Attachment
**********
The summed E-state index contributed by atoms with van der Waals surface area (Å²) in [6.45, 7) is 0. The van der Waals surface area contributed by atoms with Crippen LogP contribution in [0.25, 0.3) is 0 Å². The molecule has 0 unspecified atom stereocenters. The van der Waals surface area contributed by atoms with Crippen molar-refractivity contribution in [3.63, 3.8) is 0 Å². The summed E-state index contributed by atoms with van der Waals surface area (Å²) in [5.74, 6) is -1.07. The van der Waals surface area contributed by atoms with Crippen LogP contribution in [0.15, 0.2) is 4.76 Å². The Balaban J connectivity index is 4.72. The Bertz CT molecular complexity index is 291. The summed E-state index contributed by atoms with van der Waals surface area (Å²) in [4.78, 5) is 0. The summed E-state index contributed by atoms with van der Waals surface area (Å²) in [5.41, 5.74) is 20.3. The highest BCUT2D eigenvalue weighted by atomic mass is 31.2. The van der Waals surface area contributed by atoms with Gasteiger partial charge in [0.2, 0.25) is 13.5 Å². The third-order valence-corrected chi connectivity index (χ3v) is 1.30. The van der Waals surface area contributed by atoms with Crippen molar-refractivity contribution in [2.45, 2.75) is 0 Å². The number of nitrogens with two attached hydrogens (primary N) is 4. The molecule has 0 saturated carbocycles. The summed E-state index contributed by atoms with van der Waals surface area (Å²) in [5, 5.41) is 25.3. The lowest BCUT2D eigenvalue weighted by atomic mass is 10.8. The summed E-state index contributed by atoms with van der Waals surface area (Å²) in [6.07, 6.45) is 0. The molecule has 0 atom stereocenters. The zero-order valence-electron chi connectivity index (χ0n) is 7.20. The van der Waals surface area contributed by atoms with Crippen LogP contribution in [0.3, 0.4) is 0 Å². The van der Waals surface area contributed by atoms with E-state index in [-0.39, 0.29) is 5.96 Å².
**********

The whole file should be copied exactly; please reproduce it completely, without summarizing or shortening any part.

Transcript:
The summed E-state index contributed by atoms with van der Waals surface area (Å²) in [6.45, 7) is 0. The van der Waals surface area contributed by atoms with Crippen LogP contribution in [0.25, 0.3) is 0 Å². The molecule has 0 unspecified atom stereocenters. The van der Waals surface area contributed by atoms with Crippen molar-refractivity contribution in [3.63, 3.8) is 0 Å². The summed E-state index contributed by atoms with van der Waals surface area (Å²) in [5.74, 6) is -1.07. The van der Waals surface area contributed by atoms with Crippen LogP contribution in [0.15, 0.2) is 4.76 Å². The Balaban J connectivity index is 4.72. The Bertz CT molecular complexity index is 291. The summed E-state index contributed by atoms with van der Waals surface area (Å²) in [4.78, 5) is 0. The summed E-state index contributed by atoms with van der Waals surface area (Å²) in [5.41, 5.74) is 20.3. The highest BCUT2D eigenvalue weighted by atomic mass is 31.2. The van der Waals surface area contributed by atoms with Gasteiger partial charge in [0.2, 0.25) is 13.5 Å². The third-order valence-corrected chi connectivity index (χ3v) is 1.30. The van der Waals surface area contributed by atoms with Crippen molar-refractivity contribution in [2.45, 2.75) is 0 Å². The number of nitrogens with two attached hydrogens (primary N) is 4. The molecule has 0 saturated carbocycles. The summed E-state index contributed by atoms with van der Waals surface area (Å²) in [5, 5.41) is 25.3. The lowest BCUT2D eigenvalue weighted by atomic mass is 10.8. The summed E-state index contributed by atoms with van der Waals surface area (Å²) in [6.07, 6.45) is 0. The molecule has 0 atom stereocenters. The zero-order valence-electron chi connectivity index (χ0n) is 7.20. The van der Waals surface area contributed by atoms with Crippen LogP contribution in [0.3, 0.4) is 0 Å². The van der Waals surface area contributed by atoms with E-state index in [-0.39, 0.29) is 5.96 Å².